Meaghann Weaver, MD, MPH, FAAP 
Meaghann Weaver
Katharine Brock, MD, MS  
Katharine Brock

Five physicians received Hastings Center Cunniff-Dixon Physician Awards in recognition of their exemplary service to patients near the end of life.

The awards honor physicians for contributions to medical practice, teaching, research or community.

Two physicians received $25,000 awards.

  • Rodney O. Tucker, MD, MMM, FAAHPM, received the Senior Physician Award. Tucker is director of the UAB Center for Palliative and Supportive Care and Christine S. Ritchie endowed chair in palliative care leadership at The University of Alabama at Birmingham. His work is intended to improve the delivery of health care and palliative care across settings.
  • Julie Wilson Childers, MD, MS, FAAHPM, received the Mid-Career Physician Award. Childers is medical director of the palliative care service at UPMC Presbyterian Hospital in Pittsburgh and senior associate with VitalTalk. Her writing and teaching work has focused on goals-of-care discussions and managing addiction among patients who are nearing the end of life.

Three early-career physicians received $15,000 awards. They were:

  • Meaghann Weaver, MD, MPH, FAAP — Weaver is division chief of pediatric palliative care at Children’s Hospital and Medical Center and University of Nebraska Medical Center. Her research focuses on interventions to improve pediatric palliative care delivery and health equity.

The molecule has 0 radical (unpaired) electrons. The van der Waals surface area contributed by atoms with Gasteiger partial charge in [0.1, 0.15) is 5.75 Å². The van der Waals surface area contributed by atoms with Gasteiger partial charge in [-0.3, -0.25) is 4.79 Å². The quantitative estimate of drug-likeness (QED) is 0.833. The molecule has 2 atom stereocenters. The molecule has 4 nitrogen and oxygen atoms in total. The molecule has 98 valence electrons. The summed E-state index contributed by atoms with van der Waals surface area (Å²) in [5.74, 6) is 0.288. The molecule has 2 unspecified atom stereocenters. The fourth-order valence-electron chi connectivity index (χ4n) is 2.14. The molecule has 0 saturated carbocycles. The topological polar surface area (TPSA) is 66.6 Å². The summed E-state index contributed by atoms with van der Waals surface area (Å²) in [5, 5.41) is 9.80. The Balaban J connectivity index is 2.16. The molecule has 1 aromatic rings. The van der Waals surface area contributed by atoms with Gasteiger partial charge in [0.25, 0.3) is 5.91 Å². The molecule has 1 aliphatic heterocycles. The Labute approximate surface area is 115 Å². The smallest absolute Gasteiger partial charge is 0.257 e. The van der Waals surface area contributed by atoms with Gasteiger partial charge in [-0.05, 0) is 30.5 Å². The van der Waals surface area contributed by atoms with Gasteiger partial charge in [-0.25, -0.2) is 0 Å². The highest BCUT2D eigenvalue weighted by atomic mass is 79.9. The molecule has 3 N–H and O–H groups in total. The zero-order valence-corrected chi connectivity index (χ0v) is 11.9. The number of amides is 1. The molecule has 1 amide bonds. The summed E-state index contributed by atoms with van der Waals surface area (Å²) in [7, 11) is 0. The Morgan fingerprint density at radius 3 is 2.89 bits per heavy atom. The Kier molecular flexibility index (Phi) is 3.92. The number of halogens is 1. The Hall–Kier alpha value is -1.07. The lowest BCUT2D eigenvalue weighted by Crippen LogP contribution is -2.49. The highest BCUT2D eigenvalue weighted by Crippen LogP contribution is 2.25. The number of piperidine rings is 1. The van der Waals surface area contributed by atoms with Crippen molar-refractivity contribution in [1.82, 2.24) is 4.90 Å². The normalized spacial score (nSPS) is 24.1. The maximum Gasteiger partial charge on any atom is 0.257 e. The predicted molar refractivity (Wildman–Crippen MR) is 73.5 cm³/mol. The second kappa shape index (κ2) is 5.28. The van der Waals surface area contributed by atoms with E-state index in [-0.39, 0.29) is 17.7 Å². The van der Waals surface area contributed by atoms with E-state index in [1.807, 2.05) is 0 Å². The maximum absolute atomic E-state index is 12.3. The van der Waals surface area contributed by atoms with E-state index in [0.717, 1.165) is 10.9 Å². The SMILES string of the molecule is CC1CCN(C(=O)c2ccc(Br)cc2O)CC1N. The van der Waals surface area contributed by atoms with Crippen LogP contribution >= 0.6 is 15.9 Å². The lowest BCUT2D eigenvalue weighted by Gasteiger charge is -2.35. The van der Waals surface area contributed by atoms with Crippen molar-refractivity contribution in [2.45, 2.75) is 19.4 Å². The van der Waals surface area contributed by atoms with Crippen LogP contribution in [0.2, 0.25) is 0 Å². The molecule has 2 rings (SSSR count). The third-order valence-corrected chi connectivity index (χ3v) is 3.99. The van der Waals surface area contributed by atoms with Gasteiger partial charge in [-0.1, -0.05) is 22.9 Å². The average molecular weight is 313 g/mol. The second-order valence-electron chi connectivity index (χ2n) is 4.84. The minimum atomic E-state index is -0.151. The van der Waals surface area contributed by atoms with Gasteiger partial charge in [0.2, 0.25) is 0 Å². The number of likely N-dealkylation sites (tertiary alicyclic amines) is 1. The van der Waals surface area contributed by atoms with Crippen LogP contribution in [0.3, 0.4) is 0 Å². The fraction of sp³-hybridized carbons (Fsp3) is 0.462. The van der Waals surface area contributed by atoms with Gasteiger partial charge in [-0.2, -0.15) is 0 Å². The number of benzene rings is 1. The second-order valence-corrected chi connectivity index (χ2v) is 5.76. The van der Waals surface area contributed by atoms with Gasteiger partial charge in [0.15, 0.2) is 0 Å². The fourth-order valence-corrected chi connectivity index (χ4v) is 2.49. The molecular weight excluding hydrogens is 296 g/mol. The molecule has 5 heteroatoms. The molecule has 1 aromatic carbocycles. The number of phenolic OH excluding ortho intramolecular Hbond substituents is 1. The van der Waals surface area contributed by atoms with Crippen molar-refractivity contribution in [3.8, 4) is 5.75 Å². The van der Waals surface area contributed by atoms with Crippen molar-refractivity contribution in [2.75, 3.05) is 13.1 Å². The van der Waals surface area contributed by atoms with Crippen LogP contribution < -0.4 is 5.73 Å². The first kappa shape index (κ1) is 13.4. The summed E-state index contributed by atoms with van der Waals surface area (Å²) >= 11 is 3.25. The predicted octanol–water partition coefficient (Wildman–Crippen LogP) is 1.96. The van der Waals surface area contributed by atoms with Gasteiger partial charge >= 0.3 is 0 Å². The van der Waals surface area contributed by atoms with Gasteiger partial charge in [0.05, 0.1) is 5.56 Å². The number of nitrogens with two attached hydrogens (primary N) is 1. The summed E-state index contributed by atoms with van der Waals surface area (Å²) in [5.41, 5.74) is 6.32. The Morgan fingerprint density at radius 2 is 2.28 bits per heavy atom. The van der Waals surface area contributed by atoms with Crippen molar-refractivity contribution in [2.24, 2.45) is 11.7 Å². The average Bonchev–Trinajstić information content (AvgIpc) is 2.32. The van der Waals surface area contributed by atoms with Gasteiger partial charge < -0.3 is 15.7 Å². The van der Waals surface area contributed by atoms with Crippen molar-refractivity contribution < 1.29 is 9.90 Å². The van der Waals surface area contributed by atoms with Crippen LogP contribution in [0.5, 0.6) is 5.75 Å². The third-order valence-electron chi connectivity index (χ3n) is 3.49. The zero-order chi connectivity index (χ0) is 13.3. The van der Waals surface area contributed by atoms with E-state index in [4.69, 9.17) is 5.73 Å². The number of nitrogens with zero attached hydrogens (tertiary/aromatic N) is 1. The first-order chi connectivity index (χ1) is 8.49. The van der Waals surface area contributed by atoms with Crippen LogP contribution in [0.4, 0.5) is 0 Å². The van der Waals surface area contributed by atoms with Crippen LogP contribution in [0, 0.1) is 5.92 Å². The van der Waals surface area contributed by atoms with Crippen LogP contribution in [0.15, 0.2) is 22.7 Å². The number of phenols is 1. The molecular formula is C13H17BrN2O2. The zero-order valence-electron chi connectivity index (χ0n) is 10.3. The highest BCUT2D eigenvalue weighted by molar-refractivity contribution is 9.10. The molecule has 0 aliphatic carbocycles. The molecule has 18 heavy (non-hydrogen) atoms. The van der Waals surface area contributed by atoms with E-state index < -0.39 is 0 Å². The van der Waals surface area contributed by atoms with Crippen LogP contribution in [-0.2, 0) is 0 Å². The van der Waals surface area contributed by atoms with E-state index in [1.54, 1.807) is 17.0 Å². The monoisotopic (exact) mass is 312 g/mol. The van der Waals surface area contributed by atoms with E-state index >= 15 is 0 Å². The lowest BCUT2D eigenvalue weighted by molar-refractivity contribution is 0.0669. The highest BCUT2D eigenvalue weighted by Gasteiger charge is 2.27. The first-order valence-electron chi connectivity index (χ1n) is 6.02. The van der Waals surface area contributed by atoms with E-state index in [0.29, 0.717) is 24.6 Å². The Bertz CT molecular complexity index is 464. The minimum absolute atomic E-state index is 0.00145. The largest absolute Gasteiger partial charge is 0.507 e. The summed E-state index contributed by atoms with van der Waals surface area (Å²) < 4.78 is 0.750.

• Katharine Brock, MD, MS — Brock, whose primary focus area is pediatric palliative oncology, is assistant professor of pediatrics at Emory University School of Medicine and Children’s Healthcare of Atlanta. She also is director of the Supportive Care Clinic at Aflac Cancer and Blood Disorders Center, as well as attending physician on the interdisciplinary pediatric advanced care team. Brock is co-director of her institution’s pediatric communication series, which uses simulation-based training to teach best-practice communication techniques to pediatric residents and fellows.
  • Claire Ankuda, MD, MPH — Ankuda is assistant professor in the department of geriatrics and palliative medicine at Icahn School of Medicine at Mount Sinai. She conducts health services research to assess how payment policies — particularly Medicare policy — affect outcomes for seriously ill older adults and their families.

The Cunniff-Dixon Foundation, dedicated to enriching the relationship of physicians and patients near the end of life, established and funds the awards. The Hastings Center, a bioethics research institute, co-sponsors the awards.

“The Hastings Center Cunniff-Dixon Physician Awards have been celebrating exceptional doctoring near the end of life for the past 10 years,” Mildred Z. Solomon, president of The Hastings Center, said in a press release. “May we all experience a moment of gratitude as we recognize this year’s extraordinary honorees for their clinical contributions and commitment to patients, families and communities.”